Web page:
The Arrival by Fred Saberhagen

The grass covering the surrounding hills still showed traces of green from the recent rainy season. The driver said the annual display of wildflowers was past its peak, but they were still impressive.

Later on in the weekend, Jubal counted twenty guests in all, which he gathered was not a particularly large number for a weekend. He had no idea who most of them were.

The ride along the winding, unpaved private road was notable for several things, among them the signs that seemed to show up every fifty yards or so:


“The largest private zoo in the world,” Jubal’s dad informed his family, in an almost-reverent tone.

There were frequent stops while cattle gates were opened in front of the vehicles and closed after them, and once a delay of several minutes when a water buffalo appeared out of the mist and refused to yield the necessary width of road.

At last a final set of gates was passed, and the small caravan of limos pulled up at the foot of a span of white stairs, with the enormous bulk of Casa Grande looming mistily above them.

They were officially welcomed to the Enchanted Hill by a motherly looking woman who introduced herself as the head housekeeper, and began at once to speak of practical things like mealtimes, and the chances of a visitor’s getting lost, an accident not necessarily limited to the out-of-doors; it appeared that the chances of losing one’s way inside Casa Grande were not trivial.

While the housekeeper was still talking, there appeared a lean fellow of average size, wearing nondescript khakis, who looked to be somewhere in his late thirties. The housekeeper introduced him as Captain Murray, head of security. Captain Murray beamed on them all briefly, rather shyly Jubal thought, and took himself away. Then the housekeeper gently conveyed the fact that the enormous wealth of treasure with which the owner and his guests were now surrounded had to have a watchful eye kept on it, just on general principles. No one here would be so insulting as to suggest (horrid thought!) that any guest might have an overwhelming urge to appropriate a souvenir.

Among the bits of information conveyed in the welcome lecture was the fact that Mr. Hearst liked to refer to his castle on a hill and its surrounding territory as the Ranch. Naturally other people had taken to calling it that also, though most of them tended to smile when they used the term.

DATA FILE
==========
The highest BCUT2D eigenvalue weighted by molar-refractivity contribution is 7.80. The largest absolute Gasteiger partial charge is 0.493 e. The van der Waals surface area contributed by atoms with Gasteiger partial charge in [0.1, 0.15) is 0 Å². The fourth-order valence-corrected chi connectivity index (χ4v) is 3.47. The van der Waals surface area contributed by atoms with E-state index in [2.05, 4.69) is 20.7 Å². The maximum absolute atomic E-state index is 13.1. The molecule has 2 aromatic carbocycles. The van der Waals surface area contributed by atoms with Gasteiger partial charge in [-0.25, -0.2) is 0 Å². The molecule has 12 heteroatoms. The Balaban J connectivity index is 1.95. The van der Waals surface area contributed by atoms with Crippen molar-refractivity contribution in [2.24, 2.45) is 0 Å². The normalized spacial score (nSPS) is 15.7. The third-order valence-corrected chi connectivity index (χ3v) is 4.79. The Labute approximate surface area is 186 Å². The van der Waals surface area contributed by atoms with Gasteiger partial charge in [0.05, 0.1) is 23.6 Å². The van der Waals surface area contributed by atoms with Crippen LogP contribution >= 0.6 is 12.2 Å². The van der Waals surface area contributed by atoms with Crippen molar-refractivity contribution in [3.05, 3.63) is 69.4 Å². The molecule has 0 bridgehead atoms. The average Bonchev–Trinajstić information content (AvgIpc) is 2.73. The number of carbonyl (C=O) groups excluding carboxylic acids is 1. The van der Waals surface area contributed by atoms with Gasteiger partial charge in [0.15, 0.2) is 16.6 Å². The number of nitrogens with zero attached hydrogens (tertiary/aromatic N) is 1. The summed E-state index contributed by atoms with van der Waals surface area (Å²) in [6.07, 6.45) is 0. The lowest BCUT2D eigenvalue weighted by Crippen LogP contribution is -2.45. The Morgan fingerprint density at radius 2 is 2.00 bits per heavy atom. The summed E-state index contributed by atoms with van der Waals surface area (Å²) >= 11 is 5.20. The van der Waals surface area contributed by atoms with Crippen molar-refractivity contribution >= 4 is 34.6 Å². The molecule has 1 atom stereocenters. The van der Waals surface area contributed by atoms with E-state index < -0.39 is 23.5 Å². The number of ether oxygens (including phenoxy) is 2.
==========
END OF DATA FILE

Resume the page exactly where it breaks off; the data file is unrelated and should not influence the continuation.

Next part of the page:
And indeed it turned out to be unlike any ranch that Jubal, newly arrived from Colorado, had ever seen, heard of, or dreamt about—he would have bet no one had ever imagined a place like this. Despite the fact that there was a real cattle ranch—altogether apart from the zoo of exotic animals, and the aviary of fifteen hundred birds—on the land surrounding the castle. Something like a hundred thousand acres altogether, if Jubal’s Dad had got his numbers right.

Their bedrooms were adjoining, in Casa del Mar. Most of the guests were put up in the main house, where there were almost forty bedrooms, so even a large party was unlikely to feel crowded.

All very interesting. But it didn’t take Jubal long to decide that the most interesting aspect of the weekend was going to be Esther.

Actually Esther Summerson was only her screen name. The publicity handout Jubal had glanced at, when his father picked it up somewhere and brought it home, said the name was taken from some character in a Charles Dickens novel, when a rousing musical version of Bleak House was being planned. There was talk that Hearst might be going to finance the film, as he had so many others. Somehow the young girl’s real name was never mentioned in the handout, or at their first meeting, and Jubal supposed that maybe it didn’t matter any more.

Jubal, who sometimes tuned in on his parents when they whispered about the situation between themselves, gathered that Hearst had probably been hoping to get the big part in Bleak House for his long-time girlfriend Marion Davies. She was a well-known actress who had starred in half a dozen movies, and might have done very well in Hollywood even had the hundreds of Hearst newspapers not supported her and puffed her achievements outrageously at every opportunity. But at this stage in her career Miss Davies seemed reluctant to do a musical, and the old man had finally allowed himself to be convinced that she was now too grown-up for the part. “Grown-up” was his word for her situation. She herself was ready to admit that she was well past thirty, and forty was probably more like it.